As essential for an Easter basket as chocolate bunnies and jelly beans, marshmallow Peeps candy are a springtime staple. But they’re not just for Easter. Over the years, the Peeps line has expanded from the solitary yellow chick variety to a range of colors and shapes for virtually every holiday. For example, for Christmas, there’s a large, white marshmallow snowman, for Valentine’s Day, a milk chocolate-covered raspberry heart, and for Halloween, there’s an orange marshmallow pumpkin Peep.
To craft and package all these festive, sugar-covered treats, brand owner Just Born operates a half-million square-foot manufacturing plant in Bethlehem, PA. The facility opened in 1932 and since then has undergone significant expansion to accommodate the growing Peeps line as well as the company’s Mike and Ike and Hot Tamales jelly bean-type products.
In mid-2013, Just Born wanted to make a switch from RSC cases to retail-ready packaging on one of its four Peeps packaging lines. Explains Just Born Vice President of Operations Rob Sweatman, the company was interested in moving to RRP to make it easier for retail store personnel to stock the product and for better on-shelf presentation. But Just Born’s existing packaging process of manual case erecting, packing, and palletizing could not accommodate the wraparound case format.
To allow for automatic packing of the RRP, The Aagard Group, LLC furnished the line with secondary packaging equipment in spring 2014 that keeps Peeps rolling off the line, while reducing labor and providing package flexibility and ease of changeover.
As Sweatman relates, while the main driver for the installation of the new secondary packaging equipment was the move to RRP, the benefits of the new process went far beyond a new case format. “What we got was a system that provides surge protection with an accumulator, and automatic case packing and palletizing,” he says. “The machinery also resulted in a cost savings from reduced labor requirements and a reduced risk from liability related to manual operations.”
The line on which the new machinery was installed produces and packs Peeps chicks. Before the switch to automatic packaging, from six to 10 operators hand-packed flow-wrapped packages of Peeps into manually erected, top-load RSC cases, with 36 packages of Peeps per case. In this process, primary packages were laid flat in the case.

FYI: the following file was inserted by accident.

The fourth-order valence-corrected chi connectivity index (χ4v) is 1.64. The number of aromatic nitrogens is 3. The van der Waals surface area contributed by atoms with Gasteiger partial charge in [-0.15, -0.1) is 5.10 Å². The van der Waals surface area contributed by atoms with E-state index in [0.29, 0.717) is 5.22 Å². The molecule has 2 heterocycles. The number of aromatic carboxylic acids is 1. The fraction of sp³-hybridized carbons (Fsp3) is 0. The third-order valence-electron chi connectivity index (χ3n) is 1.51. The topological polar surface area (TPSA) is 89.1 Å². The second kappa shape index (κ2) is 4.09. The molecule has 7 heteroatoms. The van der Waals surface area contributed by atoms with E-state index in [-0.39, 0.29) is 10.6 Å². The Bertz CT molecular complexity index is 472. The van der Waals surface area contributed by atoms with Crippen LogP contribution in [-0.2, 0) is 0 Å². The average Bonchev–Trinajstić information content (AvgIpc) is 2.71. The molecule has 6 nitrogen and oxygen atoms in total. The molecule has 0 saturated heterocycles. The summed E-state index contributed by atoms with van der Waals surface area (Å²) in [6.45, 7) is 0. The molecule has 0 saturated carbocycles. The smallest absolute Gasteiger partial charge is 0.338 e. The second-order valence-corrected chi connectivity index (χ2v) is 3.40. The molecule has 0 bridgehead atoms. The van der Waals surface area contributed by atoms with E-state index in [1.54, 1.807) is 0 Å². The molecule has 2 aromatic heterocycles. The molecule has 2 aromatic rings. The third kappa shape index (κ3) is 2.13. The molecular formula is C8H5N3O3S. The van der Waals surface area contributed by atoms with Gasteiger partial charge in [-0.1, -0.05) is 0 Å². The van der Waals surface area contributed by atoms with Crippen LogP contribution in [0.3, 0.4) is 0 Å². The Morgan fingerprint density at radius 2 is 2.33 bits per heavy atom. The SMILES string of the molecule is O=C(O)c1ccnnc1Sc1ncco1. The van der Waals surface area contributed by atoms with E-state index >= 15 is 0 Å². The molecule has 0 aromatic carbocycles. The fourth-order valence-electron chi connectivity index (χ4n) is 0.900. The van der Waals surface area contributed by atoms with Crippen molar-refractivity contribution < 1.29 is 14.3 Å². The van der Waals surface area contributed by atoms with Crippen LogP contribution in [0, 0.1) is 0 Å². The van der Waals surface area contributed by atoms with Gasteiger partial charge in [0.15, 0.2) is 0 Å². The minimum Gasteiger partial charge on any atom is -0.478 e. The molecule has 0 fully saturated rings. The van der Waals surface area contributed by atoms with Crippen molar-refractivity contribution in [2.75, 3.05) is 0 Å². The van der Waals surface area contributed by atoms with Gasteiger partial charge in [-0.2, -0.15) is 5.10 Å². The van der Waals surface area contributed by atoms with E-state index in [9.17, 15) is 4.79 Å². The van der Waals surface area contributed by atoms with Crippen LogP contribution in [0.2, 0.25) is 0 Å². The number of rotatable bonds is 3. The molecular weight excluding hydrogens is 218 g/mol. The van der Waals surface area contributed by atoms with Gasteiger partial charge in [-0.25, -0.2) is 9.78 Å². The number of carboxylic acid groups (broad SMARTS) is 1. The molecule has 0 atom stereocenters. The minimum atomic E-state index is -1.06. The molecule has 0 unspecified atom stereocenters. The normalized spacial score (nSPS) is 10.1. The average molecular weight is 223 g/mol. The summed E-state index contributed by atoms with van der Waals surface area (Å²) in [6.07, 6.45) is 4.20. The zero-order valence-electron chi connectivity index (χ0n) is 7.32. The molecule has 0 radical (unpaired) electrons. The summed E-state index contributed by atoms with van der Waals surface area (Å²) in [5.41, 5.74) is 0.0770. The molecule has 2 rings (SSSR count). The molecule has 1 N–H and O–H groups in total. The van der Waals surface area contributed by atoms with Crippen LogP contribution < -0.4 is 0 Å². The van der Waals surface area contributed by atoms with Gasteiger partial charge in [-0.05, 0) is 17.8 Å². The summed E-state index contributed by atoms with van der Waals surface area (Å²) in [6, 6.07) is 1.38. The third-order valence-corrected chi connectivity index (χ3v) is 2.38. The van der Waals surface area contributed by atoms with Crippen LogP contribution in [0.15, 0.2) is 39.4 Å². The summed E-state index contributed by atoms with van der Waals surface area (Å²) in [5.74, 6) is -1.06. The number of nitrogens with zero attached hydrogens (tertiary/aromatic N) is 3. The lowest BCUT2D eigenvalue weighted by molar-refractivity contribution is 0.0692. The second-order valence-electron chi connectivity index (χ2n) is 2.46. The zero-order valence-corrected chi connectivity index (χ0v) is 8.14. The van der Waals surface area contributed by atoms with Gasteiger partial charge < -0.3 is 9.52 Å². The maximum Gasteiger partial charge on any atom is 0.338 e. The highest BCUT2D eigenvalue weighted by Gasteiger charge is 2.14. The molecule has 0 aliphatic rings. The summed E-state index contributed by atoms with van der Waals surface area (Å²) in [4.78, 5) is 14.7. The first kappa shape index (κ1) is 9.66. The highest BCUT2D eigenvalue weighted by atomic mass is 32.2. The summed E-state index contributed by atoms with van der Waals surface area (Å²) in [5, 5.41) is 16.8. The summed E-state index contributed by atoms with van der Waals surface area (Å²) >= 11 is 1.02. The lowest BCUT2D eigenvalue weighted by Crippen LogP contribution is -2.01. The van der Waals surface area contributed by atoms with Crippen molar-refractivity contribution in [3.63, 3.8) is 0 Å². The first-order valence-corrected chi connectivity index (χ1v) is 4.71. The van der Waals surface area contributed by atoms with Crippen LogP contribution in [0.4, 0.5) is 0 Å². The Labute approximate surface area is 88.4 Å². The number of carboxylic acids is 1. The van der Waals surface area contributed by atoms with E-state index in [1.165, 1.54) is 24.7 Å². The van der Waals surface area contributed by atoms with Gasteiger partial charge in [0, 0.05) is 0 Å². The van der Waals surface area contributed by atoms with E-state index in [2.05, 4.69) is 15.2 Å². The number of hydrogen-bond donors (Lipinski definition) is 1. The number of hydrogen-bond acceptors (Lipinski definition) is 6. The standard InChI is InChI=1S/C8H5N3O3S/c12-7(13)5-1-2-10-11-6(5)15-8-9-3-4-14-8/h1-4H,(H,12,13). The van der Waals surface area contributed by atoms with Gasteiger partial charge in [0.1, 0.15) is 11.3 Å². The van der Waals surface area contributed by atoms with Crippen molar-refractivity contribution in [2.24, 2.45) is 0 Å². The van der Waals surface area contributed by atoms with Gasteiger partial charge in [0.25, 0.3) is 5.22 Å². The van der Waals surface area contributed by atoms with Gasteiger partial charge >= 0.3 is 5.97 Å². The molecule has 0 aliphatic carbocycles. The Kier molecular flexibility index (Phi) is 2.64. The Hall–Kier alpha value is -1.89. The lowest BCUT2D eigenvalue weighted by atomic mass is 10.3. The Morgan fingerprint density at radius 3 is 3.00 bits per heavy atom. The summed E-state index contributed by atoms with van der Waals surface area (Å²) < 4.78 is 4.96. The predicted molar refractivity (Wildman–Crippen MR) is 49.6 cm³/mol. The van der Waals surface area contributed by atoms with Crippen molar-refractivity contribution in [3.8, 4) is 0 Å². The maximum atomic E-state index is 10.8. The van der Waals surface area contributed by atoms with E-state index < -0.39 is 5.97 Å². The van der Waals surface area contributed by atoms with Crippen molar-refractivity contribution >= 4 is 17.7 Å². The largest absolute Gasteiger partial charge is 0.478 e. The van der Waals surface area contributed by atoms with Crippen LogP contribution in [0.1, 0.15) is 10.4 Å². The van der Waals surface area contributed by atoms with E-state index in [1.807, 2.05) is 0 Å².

With the new equipment, three different flow-wrapped pack formats are run on the line: five-, 10-, and 15-ct trays, with each row of five Peeps stuck together in the pack. The primary packages are loaded horizontally into a wraparound case, holding 18, 24, or 36 packs. The RRP has a perforated area that is removed by retail store personnel before shelf stocking.
Because Just Born changes product configurations and case sizes frequently on the line, Sweatman says it was important that the machinery be user-friendly and provide efficient changeover. “We have operators of all different abilities working on the line, so the equipment had to be easy to operate,” he explains.
In terms of speed, Just Born was looking for a system that not only could keep up with its two horizontal flow wrappers—each operating at roughly 200/min for a five-count—but that also offered even greater speed in case of future upstream machine improvements. The Aagard system, Sweatman relates, operates at speeds to 500/min, easily accommodating the existing flow wrappers.
During the secondary packaging process, trays of Peeps, flow-wrapped on two Bosch Packaging Technology Linium 311 rotary wrappers, are carried on conveyors from the flow wrappers through Mettler Toledo XS2 CombiChecker™ combination checkweighing/metal detection systems for final inspection.